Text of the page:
Recent research in Ireland has been developed in regards to identifying the cause of stress and job satisfaction in the teaching profession. Darmondy & Smyth (2010) a study on primary school teachers and Kerr et al.,(2011) a study on secondary school teachers both showed high levels of stress in teachers as a result of pupil behaviour, collegial relations and student/teacher relationship. Although it has been a noted limitation in international research (Klassen & Chiu, 2010) relevant research in Ireland has yet to be established determining teachers stress and job satisfaction relative to the socioeconomic designation of schools. Also as current research is specific to primary and post primary is was decided to analyse the differences in stress and job satisfaction in an attempt to investigate and compare the different teaching levels.
A quantitative questionnaire was used to collect data from one hundred and thirty nine participants (N=139). SPSS software to formulate a database enabling the investigation of differences of stress and job satisfaction in teachers of DEIS and Non DEIS schools and between primary and post primary.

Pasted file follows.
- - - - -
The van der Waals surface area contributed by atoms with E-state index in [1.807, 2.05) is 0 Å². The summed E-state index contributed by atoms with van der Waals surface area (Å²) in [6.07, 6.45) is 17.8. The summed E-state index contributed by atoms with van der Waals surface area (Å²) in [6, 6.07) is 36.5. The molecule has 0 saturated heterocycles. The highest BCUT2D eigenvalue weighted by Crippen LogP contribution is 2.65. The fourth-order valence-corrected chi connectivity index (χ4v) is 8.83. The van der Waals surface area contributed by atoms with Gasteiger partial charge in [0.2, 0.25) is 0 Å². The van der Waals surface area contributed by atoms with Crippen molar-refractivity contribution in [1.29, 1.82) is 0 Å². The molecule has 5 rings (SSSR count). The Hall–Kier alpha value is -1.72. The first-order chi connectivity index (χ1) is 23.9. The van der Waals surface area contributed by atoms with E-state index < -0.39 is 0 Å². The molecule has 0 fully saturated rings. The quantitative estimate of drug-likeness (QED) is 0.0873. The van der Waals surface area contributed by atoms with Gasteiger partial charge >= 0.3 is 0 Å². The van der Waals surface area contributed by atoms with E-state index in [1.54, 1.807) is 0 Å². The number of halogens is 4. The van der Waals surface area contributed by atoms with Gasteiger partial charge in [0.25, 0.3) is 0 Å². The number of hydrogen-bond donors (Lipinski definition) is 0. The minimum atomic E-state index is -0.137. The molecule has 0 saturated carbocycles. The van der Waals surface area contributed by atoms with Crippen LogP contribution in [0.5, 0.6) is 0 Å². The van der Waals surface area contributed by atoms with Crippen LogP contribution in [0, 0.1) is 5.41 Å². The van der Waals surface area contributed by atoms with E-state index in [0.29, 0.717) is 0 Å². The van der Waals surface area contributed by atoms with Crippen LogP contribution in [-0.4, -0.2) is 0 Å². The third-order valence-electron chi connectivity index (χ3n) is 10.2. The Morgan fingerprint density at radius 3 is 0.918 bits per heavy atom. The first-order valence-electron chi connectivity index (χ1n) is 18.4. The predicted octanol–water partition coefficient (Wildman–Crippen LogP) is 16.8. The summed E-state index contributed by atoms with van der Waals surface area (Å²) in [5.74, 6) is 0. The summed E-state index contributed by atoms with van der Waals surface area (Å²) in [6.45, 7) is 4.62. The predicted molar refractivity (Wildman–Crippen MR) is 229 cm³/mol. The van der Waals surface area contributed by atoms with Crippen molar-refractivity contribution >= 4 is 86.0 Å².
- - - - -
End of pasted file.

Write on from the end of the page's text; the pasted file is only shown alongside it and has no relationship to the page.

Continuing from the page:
Results revealed that there was differences in stress in DEIS and Non DEIS schools with highest stress levels being associated with teachers in Non DEIS schools. Findings showed that Non DEIS teacher believed their class sizes too big and workloads are too high. Teachers of DEIS schools had lower levels of stress but showed high levels of discipline and classroom management problems. There were significant findings in the differences of job satisfaction and stress between teaching levels. Post Primary had higher stress and lower levels of job satisfaction. This was again accounted to high workload and the difficulty of dealing with pupil’s rejection of authority. This research was an introduction to analysis of how socioeconomic factors are affecting Irish teachers. As evident from the high levels of stress and an insufficient satisfaction at work in DEIS and Non DEIS schools and across levels of primary and post primary, it is clear that further research could only benefit the teaching profession.